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Accuracy of the AURORA test

The AURORA non-invasive prenatal test has shown a 99% specificity  for all main fetal aneuploidies, with over 99.9%  reliability in detecting the most common aneuploidies, i.e. Trisomy 21 and Trisomy 18. For Trisomy 13 and Monosomy X too, sensitivity rates are high (87.5% and 95%, respectively). In addition, for the most frequent trisomies the rate of false negatives and false positives is less than 0.1% and 0.3%, respectively. This indicates that, although the possibility of test error is extremely low, this, however, should not be entirely ruled out.

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Test accuracy reference table
ChromosomeSensitivity %False negatives %Specificity %False positives
Trisomy 21 99.14 0.86 99.94 <0.1
Trisomy 18 98.31 1.69 99.90 0.1
Trisomy 13 98.15 1.85 99.95 <0.1
Monosomy x 95 5 99.0 1
xxx-xxy-xyy Rare aneuploidies, unmeasurable accuracy
Sex determination - xx 97.6 2.4 99.2 0.8
Sex determination - xy 99.1 0.9 98.9 1.1
Trisomy 9 Rare aneuploidies, unmeasurable accuracy
Trisomy 16 Rare aneuploidies, unmeasurable accuracy
Microdeletions Rare aneuploidies, unmeasurable accuracy


Sensitivity  = power of the test, expressed in percentage terms, to identify the presence of a aneuploidy

Specificity = power of the test, expressed in percentage terms, to exclude those who have not developed an aneuploidy

False negatives = cases in which the test does not detect a chromosomal abnormality present in the fetus

False positives = cases in which the test detect a chromosomal abnormality which is not actually present in the fetus

*Bianchi DW et al., N Eng J Med 2014 Feb 27; 370(9):799-808

The validity of the results of this type of prenatal investigation has been verified and validated by a study on the test effectiveness, conducted by a team of researchers led by Dr. Diana W. Bianchi and published in Obstetrics and Gynaecology. The four main fetal chromosomal abnormalities identified by the tests account for about 80% of the total fetal chromosomal aneuploidies.

Figure 1. Prenatal incidence of chromosomal abnormalities

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The massive parallel sequencing (MPS)of circulating cell free DNA (cfDNA) extracted from maternal plasma has proven to be an accurate and reliable method for chromosomal aneuploidy detection. The Normalized Chromosome Value (NCV) - the method used at Illumina labs - is calculated for each chromosome tested.
To support the validity of the test, there are several studies: 

  • Bianchi DW, Platt LD, Goldberg JD, et al. Genome-wide fetal aneuploidy detection by maternal plasma DNA sequencing. Obstet Gynecol. 2012;119(5):890–901.
  • Fan HC, Blumenfeld YJ, Chitkara U, Hudgins L, Quake SR. Noninvasive diagnosis of fetal aneuploidy by shotgun sequencing DNA from maternal blood. Proc Natl Acad Sci USA. 2008;105(42):16266–16271.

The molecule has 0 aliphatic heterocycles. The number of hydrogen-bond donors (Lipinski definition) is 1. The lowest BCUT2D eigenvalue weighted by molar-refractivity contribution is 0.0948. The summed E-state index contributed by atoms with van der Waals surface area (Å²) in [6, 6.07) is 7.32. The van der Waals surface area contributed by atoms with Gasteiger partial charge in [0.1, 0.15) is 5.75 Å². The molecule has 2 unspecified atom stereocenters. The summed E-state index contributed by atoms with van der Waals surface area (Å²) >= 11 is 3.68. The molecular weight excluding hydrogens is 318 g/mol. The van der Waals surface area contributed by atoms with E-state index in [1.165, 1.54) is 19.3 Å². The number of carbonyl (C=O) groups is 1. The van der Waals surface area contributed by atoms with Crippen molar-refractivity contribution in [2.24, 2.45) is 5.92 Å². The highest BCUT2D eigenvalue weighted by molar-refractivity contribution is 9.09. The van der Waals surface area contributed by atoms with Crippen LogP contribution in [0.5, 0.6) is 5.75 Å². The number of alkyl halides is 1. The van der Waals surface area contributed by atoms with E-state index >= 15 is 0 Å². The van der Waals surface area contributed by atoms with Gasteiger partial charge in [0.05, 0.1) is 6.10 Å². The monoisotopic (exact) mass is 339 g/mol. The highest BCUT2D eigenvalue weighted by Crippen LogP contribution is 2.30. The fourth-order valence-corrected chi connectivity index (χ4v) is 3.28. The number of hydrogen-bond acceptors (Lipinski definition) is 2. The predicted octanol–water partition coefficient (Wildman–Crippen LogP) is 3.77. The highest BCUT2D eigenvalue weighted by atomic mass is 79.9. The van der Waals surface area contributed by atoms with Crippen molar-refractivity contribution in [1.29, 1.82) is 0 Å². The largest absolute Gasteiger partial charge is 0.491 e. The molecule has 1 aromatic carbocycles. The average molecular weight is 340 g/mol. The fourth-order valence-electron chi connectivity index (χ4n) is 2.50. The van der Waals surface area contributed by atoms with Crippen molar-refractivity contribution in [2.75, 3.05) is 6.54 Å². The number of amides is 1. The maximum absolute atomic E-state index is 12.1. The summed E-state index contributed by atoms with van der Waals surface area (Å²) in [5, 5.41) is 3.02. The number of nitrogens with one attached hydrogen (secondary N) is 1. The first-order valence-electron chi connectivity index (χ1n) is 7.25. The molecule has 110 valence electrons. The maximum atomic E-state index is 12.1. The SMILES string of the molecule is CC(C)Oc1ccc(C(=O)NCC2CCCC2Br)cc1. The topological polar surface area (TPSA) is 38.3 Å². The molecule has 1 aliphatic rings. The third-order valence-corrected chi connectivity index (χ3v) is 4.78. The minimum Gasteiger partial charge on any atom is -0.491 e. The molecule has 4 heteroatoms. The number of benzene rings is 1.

• Sehnert AJ, Rhees B, Comstock D, et al. Optimal detection of fetal chromosomal abnormalities by massively parallel DNA sequencing of cell-free fetal DNA from maternal blood. Clin Chem. 2011;57(7):1042–1049.

Since the publication of the first results of the works that validated the test effectiveness, Illumina researchers have been analyzing other cases, thus extending the case study and improving the test procedures and performance. These changes include a new DNA sequencing² chemistry, the optimization of the NCV calculation, the possibility of including the analysis of sexual chromosomes with six possible classifications and a redefinition of terminology to analyze chromosomes 21, 18 and 13 with a view to providing more accurate results.

To support the validity of non-invasive prenatal tests, it is possible to cite several studies:

  • Prenatal detection of fetal triploidy from cell-free DNA testing in maternal blood. Nicolaides KH, Syngelaki A, del Mar Gil M, Soledad Quezada M, Zinevich Y. Fetal Diagn Ther 2013;doi:10.1159/000355655 *Externally-blinded, 20K protocol, NATUS, first study specifically aimed at triploidy detection.
  • Validation of targeted sequencing of single-nucleotide polymorphisms for non-invasive prenatal detection of aneuploidy of chromosomes 13, 18, 21, X, and Y. Nicolaides KH, Syngelaki A, Gil M, Atanasova V, Markova D. Prenat Diagn2013;33:1-5. *Externally-blinded, first published account of cfDNA-based triploidy detection, 20K protocol, NATUS.
  • SNP-based non-invasive prenatal testing detects sex chromosome aneuploidies with high accuracy. Samango-Sprouse C, Banjevic M, Ryan A, et al. Prenat Diagn 2013; 33;643-9. *Sex chromosome aneuploidy detection, 20K protocol, NATUS.
  • Noninvasive prenatal aneuploidy testing of chromosomes 13, 18, 21, X, and Y, using targeted sequencing of polymorphic loci. Zimmermann B, Hill M, Gemelos G, et al. Prenat Diagn 2012; 32:1233-41. *Proof-of-concept, 11K protocol, Parental Support.
  • Non-invasive prenatal testing for whole chromosome abnormalities. Demko ZP, Zimmermann B, Rabinowitz M. J. Lab. Med. 2012;36:263-267.*Review.
  • Cell-free fetal DNA and maternal serum analytes for monitoring embryonic and fetal status. Simpson JL. Fertil Steril 2013;99:1124–34. *Review.
  • Non-invasive prenatal aneuploidy testing: technologies and clinical implications. Levy BL, Norwitz E. Med Lab Obs 2013. *Review.
  • The Rapid Evolution of Noninvasive Prenatal Testing. Hall MP. IVD Technology 2013. *Review.

¹Bianchi et al., DNA Sequencing versus Standard Prenatal Aneuploidy Screening, NEJM 27.02.2014.

² Fan HC, Quake SR. Sensitivity of noninvasive prenatal detection of fetal aneuploidy from maternal plasma using shotgun sequencing is limited only by counting statistics. PLoS One. 2010;5(5):e10439.